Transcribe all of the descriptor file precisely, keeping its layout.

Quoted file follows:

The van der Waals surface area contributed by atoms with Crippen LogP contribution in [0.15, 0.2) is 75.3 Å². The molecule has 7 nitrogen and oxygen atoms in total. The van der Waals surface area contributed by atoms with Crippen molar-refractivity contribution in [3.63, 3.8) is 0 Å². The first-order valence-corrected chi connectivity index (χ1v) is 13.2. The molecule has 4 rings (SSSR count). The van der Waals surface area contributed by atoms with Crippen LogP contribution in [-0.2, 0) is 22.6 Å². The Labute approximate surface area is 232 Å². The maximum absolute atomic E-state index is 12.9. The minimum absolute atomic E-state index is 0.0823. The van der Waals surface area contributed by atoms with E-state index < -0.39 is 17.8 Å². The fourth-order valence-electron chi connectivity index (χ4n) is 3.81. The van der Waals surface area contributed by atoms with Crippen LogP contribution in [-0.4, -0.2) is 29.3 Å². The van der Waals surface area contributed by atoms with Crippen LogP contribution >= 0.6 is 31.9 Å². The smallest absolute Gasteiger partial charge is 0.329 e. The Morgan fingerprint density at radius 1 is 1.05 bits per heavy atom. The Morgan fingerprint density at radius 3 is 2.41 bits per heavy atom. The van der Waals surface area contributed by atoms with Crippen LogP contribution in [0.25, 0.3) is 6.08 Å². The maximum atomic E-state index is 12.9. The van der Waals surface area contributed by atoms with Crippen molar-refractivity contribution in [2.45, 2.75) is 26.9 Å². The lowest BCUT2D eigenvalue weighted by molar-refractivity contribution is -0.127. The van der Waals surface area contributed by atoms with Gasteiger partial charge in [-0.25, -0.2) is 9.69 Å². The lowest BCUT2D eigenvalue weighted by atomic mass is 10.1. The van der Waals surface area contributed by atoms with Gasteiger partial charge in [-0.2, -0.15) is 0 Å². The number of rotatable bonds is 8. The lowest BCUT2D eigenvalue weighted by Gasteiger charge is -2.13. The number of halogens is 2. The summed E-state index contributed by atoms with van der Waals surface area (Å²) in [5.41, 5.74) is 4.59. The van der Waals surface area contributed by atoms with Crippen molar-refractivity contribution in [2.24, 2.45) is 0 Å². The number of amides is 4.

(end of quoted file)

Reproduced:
The van der Waals surface area contributed by atoms with Crippen LogP contribution in [0.15, 0.2) is 75.3 Å². The molecule has 7 nitrogen and oxygen atoms in total. The van der Waals surface area contributed by atoms with Crippen molar-refractivity contribution in [3.63, 3.8) is 0 Å². The first-order valence-corrected chi connectivity index (χ1v) is 13.2. The molecule has 4 rings (SSSR count). The van der Waals surface area contributed by atoms with Crippen LogP contribution in [-0.2, 0) is 22.6 Å². The Labute approximate surface area is 232 Å². The maximum absolute atomic E-state index is 12.9. The minimum absolute atomic E-state index is 0.0823. The van der Waals surface area contributed by atoms with E-state index < -0.39 is 17.8 Å². The fourth-order valence-electron chi connectivity index (χ4n) is 3.81. The van der Waals surface area contributed by atoms with Crippen LogP contribution in [-0.4, -0.2) is 29.3 Å². The van der Waals surface area contributed by atoms with Crippen LogP contribution >= 0.6 is 31.9 Å². The smallest absolute Gasteiger partial charge is 0.329 e. The Morgan fingerprint density at radius 1 is 1.05 bits per heavy atom. The Morgan fingerprint density at radius 3 is 2.41 bits per heavy atom. The van der Waals surface area contributed by atoms with Crippen LogP contribution in [0.25, 0.3) is 6.08 Å². The maximum atomic E-state index is 12.9. The van der Waals surface area contributed by atoms with Crippen molar-refractivity contribution in [2.45, 2.75) is 26.9 Å². The lowest BCUT2D eigenvalue weighted by molar-refractivity contribution is -0.127. The van der Waals surface area contributed by atoms with Gasteiger partial charge in [-0.25, -0.2) is 9.69 Å². The lowest BCUT2D eigenvalue weighted by atomic mass is 10.1. The van der Waals surface area contributed by atoms with Gasteiger partial charge in [-0.2, -0.15) is 0 Å². The number of rotatable bonds is 8. The lowest BCUT2D eigenvalue weighted by Gasteiger charge is -2.13. The number of halogens is 2. The summed E-state index contributed by atoms with van der Waals surface area (Å²) in [5.41, 5.74) is 4.59. The van der Waals surface area contributed by atoms with Crippen molar-refractivity contribution in [2.24, 2.45) is 0 Å². The number of amides is 4.